Olympus PEN E-PL3 interchangeable lens compact camera to ship in September

Summary:Olympus announces pricing and availability for the impressive PEN E-PL3, which might just give big brother E-P3 a run for its money.

Though it was announced last month along with two other new cameras in Olympus' PEN series of interchangeable lens compact (ILC) cameras, the Olympus PEN E-PL3 is just now getting pricing and a ship date.  Olympus announced today that the E-PL3 will hit U.S. store shelves in September and will be priced at $699.99, bundled with either a 14-42mm, f/3.5-5.6 zoom lens or a 17mm f/2.8 prime lens.

The E-PL3 is a successor to the E-PL1 and E-PL2, Olympus' "PEN Lite" cameras that offer a lower-priced and easier to use interchangeable lens option for users upgrading from point-and-shoot cameras.  Olympus broke new ground with the E-PL1 when it was announced in February of 2010, being the first ILC vendor to offer a lower-end model, and I actually found the E-PL2 more satisfying to shoot with than its higher-end siblings the E-P1 and E-P2, so I'm not so surprised that the E-PL3 is looking like it might be a better deal than the E-P2 and even possibly the recently announced E-P3.

With the E-PL3, Olympus appears to be further differentiating the Lite line from the high-end line in terms of overall design and feature set, while still drawing on many of the strengths of the new E-P3. Most obviously, the more compact body styling moves away from the retro look of its predecessors (and the higher-end line), and looks much more like a point-and-shoot (perhaps taking a page from Sony's NEX line of ILCs). In fact, the E-PL3 is 25 percent smaller than the E-PL2. It's also the first of the PEN line to sport a tilting LCD (a 3-inch,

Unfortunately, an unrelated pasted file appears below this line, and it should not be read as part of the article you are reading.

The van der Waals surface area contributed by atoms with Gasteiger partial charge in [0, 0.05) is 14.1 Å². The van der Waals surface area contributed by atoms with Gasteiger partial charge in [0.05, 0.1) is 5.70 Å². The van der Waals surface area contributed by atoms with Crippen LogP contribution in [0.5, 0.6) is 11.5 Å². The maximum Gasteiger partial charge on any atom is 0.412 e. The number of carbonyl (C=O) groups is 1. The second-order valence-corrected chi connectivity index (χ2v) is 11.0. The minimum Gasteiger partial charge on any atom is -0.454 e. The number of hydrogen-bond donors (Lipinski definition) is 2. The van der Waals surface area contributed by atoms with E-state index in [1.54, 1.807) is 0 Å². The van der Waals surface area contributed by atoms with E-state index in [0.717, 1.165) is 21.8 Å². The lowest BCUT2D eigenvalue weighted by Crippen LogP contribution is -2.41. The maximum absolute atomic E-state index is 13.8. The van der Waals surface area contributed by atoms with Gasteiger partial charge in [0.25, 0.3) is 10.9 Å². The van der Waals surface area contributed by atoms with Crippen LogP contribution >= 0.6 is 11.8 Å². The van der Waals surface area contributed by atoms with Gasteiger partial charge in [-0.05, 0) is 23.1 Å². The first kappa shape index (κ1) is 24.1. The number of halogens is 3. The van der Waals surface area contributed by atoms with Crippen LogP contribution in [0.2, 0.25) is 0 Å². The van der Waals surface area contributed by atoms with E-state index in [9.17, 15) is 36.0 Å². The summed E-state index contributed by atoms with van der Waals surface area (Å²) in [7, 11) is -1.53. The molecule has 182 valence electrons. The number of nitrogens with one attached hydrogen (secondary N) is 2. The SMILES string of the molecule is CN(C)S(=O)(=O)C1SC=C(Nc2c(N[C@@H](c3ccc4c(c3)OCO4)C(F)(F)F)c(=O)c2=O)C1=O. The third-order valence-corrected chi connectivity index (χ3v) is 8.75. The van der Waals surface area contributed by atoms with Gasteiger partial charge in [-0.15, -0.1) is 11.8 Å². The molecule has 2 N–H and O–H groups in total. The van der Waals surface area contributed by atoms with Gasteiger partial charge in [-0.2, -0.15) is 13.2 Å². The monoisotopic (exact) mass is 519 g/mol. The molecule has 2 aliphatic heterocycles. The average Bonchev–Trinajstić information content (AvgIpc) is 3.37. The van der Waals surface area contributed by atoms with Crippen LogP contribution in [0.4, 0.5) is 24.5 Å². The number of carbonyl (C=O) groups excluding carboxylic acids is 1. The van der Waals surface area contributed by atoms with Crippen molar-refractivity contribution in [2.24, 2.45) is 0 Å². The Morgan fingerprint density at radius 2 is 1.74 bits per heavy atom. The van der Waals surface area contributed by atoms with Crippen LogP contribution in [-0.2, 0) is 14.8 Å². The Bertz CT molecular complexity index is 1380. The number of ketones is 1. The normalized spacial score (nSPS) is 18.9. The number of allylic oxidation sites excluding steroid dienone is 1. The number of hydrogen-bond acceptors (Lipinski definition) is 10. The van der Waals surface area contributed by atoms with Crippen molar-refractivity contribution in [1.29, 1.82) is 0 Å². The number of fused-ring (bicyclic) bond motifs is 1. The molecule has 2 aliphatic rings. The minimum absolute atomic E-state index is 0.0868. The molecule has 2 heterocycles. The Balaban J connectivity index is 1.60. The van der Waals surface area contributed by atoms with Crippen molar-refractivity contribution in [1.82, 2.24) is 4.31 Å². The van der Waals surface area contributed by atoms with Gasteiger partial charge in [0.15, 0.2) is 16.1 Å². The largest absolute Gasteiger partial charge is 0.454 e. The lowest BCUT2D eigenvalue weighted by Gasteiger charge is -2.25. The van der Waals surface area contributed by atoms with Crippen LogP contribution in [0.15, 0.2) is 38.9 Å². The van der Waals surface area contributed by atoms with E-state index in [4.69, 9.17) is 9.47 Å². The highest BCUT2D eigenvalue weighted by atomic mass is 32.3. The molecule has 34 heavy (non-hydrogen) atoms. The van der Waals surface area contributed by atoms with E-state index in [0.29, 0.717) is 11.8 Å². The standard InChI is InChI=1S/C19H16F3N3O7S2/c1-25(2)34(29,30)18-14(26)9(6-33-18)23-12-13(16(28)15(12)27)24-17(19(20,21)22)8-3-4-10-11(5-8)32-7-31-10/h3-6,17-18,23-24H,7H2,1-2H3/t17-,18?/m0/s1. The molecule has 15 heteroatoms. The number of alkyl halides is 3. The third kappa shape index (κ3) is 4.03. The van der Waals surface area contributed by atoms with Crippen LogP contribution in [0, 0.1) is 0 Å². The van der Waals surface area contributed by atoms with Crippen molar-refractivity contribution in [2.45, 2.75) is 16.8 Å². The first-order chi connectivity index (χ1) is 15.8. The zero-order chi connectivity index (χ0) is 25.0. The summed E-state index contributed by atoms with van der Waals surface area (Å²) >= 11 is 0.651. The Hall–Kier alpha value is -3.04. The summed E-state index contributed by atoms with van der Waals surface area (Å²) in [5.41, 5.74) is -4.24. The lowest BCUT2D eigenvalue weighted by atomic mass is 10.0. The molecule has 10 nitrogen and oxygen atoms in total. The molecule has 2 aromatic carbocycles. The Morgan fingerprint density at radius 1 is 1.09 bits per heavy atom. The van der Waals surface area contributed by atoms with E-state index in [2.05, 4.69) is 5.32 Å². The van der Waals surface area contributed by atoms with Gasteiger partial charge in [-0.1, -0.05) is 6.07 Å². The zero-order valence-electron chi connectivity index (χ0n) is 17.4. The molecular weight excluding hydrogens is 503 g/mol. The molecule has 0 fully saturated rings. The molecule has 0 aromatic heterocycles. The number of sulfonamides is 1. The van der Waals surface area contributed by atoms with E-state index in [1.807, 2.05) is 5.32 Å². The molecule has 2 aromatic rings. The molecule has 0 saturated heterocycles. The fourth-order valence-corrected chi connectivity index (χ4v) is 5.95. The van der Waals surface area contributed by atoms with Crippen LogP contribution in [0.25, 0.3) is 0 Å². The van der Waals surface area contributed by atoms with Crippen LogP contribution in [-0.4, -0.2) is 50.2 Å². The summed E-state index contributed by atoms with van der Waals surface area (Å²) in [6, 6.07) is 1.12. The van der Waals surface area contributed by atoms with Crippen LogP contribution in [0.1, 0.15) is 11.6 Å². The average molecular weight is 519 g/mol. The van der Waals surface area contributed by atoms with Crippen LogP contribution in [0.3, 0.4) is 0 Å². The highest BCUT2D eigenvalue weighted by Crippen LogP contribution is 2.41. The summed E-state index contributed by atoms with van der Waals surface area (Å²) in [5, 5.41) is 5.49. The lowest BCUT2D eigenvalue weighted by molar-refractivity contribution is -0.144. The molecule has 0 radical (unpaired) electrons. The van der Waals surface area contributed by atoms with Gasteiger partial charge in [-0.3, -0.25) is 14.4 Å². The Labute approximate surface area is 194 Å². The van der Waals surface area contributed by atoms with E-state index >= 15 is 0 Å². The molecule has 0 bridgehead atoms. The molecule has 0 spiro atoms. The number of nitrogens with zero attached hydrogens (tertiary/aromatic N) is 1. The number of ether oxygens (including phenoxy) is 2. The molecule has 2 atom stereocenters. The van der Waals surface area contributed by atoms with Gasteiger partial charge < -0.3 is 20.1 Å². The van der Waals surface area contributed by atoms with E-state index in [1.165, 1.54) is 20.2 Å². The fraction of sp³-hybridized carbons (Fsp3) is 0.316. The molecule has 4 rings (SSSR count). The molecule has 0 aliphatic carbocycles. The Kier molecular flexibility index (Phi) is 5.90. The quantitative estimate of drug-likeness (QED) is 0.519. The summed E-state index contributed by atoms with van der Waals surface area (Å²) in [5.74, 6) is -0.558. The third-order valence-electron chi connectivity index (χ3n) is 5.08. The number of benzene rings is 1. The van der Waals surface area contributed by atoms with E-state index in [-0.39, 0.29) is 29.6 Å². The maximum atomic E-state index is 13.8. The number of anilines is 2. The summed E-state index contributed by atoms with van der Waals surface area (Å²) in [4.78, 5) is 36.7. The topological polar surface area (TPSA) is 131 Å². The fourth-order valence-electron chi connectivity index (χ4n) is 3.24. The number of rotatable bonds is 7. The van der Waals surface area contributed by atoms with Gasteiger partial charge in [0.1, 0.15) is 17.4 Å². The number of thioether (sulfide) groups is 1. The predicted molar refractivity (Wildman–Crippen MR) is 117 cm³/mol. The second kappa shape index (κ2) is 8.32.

460,000-dot, widescreen beauty) -- a great addition. Olympus did sacrifice the built-in flash to keep the body so compact, but bundles an external flash that mounts via the camera's accessory port. It's a convenient way to lighten your load if you don't need it, but it's kind of ironic since the inclusion of a built-in flash in the original E-PL1 was widely regarded as a reaction to criticism of the E-P1's lack of one.

Apropos to its role as a more casual and compact shooter, the E-PL3 offers faster burst-mode shooting of up to 5.5fps (compared to 3fps burst-mode in the E-P3 and the E-PL2). Like the E-PL2 before it, the E-PL3 only offers six art filters (Pop Art, Soft Focus, Grainy Film, Pin Hole, Diorama, and Dramatic Tone) while the E-P3 adds four others to the mix (Pale & Color, Light Tone, Gentle Sepia, and Cross Process).

Still, the E-PL3 has been upgraded with several specs that are closer to the E-P3's than the E-PL2. For instance, the faster autofocus system offers 35 focus points like the E-P3 (vs. 11 for the E-PL2), and the sensitivity range has been boosted up to ISO 12,800 like the E-P3 (vs. 6,400 in the E-PL2). Likewise, the E-PL3 matches the E-P3's 1080i AVCHD video recording capabilities, besting the E-PL2's 720p AVI Motion JPEG.

Unfortunately, all the high-end features come at a price: The E-PL3 camera kit has been bumped up to $699.99 (whereas the E-PL1 and E-PL2 were both priced at $599.99 when they launched). Still, even at a $100 premium, it's a pretty compelling camera and I'm not convinced the higher-end E-P3 is a better deal at $899.99.  With the E-PL3 packing such a punch, and being smaller and sporting the tilting screen to boot (though the E-P3's is a higher-resolution model with touchscreen capabilities), it's arguably the better camera to snap up.

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About

Janice Chen is an editorial consultant and has been covering technology for over two decades. Serving as editor in chief at CNET and Computer Shopper magazine for many years, she oversaw product coverage for the CNET and ZDNet websites. She has appeared on most of the major morning TV news programs and was featured weekly on CNN Headline... Full Bio

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